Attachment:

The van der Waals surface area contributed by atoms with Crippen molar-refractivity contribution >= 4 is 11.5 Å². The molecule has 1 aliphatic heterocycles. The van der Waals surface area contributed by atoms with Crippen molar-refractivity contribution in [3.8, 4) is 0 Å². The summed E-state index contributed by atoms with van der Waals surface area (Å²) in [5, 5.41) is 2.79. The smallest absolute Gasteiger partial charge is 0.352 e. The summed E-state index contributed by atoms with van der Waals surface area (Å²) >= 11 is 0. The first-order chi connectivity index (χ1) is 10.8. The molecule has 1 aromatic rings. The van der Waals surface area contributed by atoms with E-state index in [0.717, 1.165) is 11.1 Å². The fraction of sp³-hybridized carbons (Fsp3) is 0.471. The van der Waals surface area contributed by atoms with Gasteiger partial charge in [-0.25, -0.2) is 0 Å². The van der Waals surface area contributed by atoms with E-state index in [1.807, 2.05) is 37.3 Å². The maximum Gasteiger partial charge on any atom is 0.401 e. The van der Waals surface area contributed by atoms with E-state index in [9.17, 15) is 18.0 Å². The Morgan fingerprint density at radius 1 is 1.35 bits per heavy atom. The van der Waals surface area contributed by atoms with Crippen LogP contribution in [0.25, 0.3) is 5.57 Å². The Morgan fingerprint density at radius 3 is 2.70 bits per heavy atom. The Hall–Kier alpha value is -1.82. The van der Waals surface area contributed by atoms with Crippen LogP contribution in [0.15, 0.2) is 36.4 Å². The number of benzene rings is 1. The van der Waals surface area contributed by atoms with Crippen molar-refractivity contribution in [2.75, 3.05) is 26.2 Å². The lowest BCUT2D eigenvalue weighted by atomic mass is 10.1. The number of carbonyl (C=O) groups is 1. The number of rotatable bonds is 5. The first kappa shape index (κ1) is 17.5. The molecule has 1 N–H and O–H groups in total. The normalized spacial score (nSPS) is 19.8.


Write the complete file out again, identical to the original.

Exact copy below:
The van der Waals surface area contributed by atoms with Crippen molar-refractivity contribution >= 4 is 11.5 Å². The molecule has 1 aliphatic heterocycles. The van der Waals surface area contributed by atoms with Crippen molar-refractivity contribution in [3.8, 4) is 0 Å². The summed E-state index contributed by atoms with van der Waals surface area (Å²) in [5, 5.41) is 2.79. The smallest absolute Gasteiger partial charge is 0.352 e. The summed E-state index contributed by atoms with van der Waals surface area (Å²) >= 11 is 0. The first-order chi connectivity index (χ1) is 10.8. The molecule has 1 aromatic rings. The van der Waals surface area contributed by atoms with E-state index in [0.717, 1.165) is 11.1 Å². The fraction of sp³-hybridized carbons (Fsp3) is 0.471. The van der Waals surface area contributed by atoms with Gasteiger partial charge in [-0.25, -0.2) is 0 Å². The van der Waals surface area contributed by atoms with E-state index in [1.807, 2.05) is 37.3 Å². The maximum Gasteiger partial charge on any atom is 0.401 e. The van der Waals surface area contributed by atoms with E-state index in [9.17, 15) is 18.0 Å². The Morgan fingerprint density at radius 1 is 1.35 bits per heavy atom. The van der Waals surface area contributed by atoms with Crippen LogP contribution in [0.25, 0.3) is 5.57 Å². The Morgan fingerprint density at radius 3 is 2.70 bits per heavy atom. The Hall–Kier alpha value is -1.82. The van der Waals surface area contributed by atoms with Crippen LogP contribution in [0.15, 0.2) is 36.4 Å². The number of benzene rings is 1. The van der Waals surface area contributed by atoms with Crippen molar-refractivity contribution in [2.75, 3.05) is 26.2 Å². The lowest BCUT2D eigenvalue weighted by atomic mass is 10.1. The number of carbonyl (C=O) groups is 1. The number of rotatable bonds is 5. The first kappa shape index (κ1) is 17.5. The molecule has 1 N–H and O–H groups in total. The normalized spacial score (nSPS) is 19.8.